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company it with undue musical elevation, which makes a grave metre tripping and frivolous, especially if they add a third common fault, that of hurrying the unaccented syllables, many of which are long in our language.” All which is very true; and these, along with other considerations, lead the present writer to think that a better measure for the tragic dimeter in all respects, would be the octo-syllabic trochaic verse, varied occasionally with hepta-syllabic and penta-syllabic lines, to express the Greek paremiac verse, and the occasional monometer, as also for the sake of a pause. There is a strength, a decision, and a certainty, as also a fine billowy roll, about this measure when well managed, of which we think the English anapæst is scarcely susceptible. We are inclined to think also, that it may be made more easily—if this should be thought desirable—to dispense with the appendage of rhyme.

3. The choral chaunts must, when well managed, call an infinite variety of English rhythmical faculty into play ; otherwise there is no just representation of the varied luxuriance of the Greek; but to lay down special rules here is very difficult. In the first place, of course, monotony, and a repetition of the same, and those often very common-place, English measures, is to be avoided. In the next place, a due regard must always be had to the emotional character and tone of the particular passage ; a matter belonging to the most delicate poetical appreciation, but still subject to some obvious rules ; as, for instance, this, that in all sober and weighty passages, the iambic measures, or the trochaic, in various combinations, are the most safe for the translator to deal with, while a well-handled anapæst will often materially assist the expression of a flow of emotion, where joy and delight are the prevailing feelings. If it be asked further, whether when the Greek choral chaunt presents—which it certainly does not always-a measure clearly defined and appreciable to the English ear, and conformable also to the structure of the English language, it is not the duty of the English rhythmical translator to make an exact transcript of the original stanza, after the fashion of the Germans:reply, that there can be no objection to this, provided it be not over-curiously done, (for then the natural freedom of rhythmical movement is apt to be impeded,) and provided also the translator do not cheat himself and his readers into the belief, that he is giving an æsthetical equivalent, where the state of our know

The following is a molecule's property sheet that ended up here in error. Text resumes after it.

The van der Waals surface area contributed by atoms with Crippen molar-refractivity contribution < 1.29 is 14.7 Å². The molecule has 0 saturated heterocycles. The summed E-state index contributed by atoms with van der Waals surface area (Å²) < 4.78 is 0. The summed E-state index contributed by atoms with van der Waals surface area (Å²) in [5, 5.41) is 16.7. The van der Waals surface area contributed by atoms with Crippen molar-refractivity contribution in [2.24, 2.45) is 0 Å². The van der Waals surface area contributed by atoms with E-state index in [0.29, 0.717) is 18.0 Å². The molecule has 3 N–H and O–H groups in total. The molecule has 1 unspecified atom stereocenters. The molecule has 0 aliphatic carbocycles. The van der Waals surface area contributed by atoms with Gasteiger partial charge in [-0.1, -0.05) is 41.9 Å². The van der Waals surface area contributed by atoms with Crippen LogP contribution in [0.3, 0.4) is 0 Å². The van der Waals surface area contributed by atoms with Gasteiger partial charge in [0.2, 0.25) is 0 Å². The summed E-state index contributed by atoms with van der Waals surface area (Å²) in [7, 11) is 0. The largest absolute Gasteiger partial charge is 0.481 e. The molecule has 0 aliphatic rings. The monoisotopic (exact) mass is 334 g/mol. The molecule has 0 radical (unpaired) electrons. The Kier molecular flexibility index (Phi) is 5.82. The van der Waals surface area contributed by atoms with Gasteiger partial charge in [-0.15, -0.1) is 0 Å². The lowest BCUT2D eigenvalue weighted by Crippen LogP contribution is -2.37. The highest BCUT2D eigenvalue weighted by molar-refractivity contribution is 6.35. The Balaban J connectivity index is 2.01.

ledge of Greek metres and music only enables us to give a mechanical resemblance. For the fact is, that however we may count syllables, and combine or dislocate lines, we really do not know what was the true rhythmical character of most of the choral metres as appreciated by the Greek ear; nor can we state any reason for the peculiarities which continually strike us in the structure of their verse. Nothing is more common in Æschylus, for instance, (see Agam. chorus I. strophe A., and Eumen. Stasimon. II. v. 468–535,) than to mingle up a heptasyllabic trochaic verse, otherwise quite analogous to the corresponding English metre, with cretics, and then to dash off into a line of dactyles, in a manner which the English not only not ill tolerates, but positively disowns. These peculiarities must either be imitated servilely, and then we fall into the pedantry of the Germans; or, if they are slurred over, we only give a part of our prototype, and for any thing that we gain, might as easily have let the imitation alone from the beginning. Let us see how Mr. Conington has managed this :

Ζεύς όστις ποτ' έστιν, ει τόδ' αυ-
τω φίλον κεκλημένω,

Τούτό νεν προσευνέπω. .
Ουκ έχω προσεικάσαι

Πάντ' επισταθμώμενος
Πλήν Διός, ει το μάταν από φροντίδος άχθος

Xρή βαλείν έτη τύμως.
"Zeus, whoe'er he is, if such the name,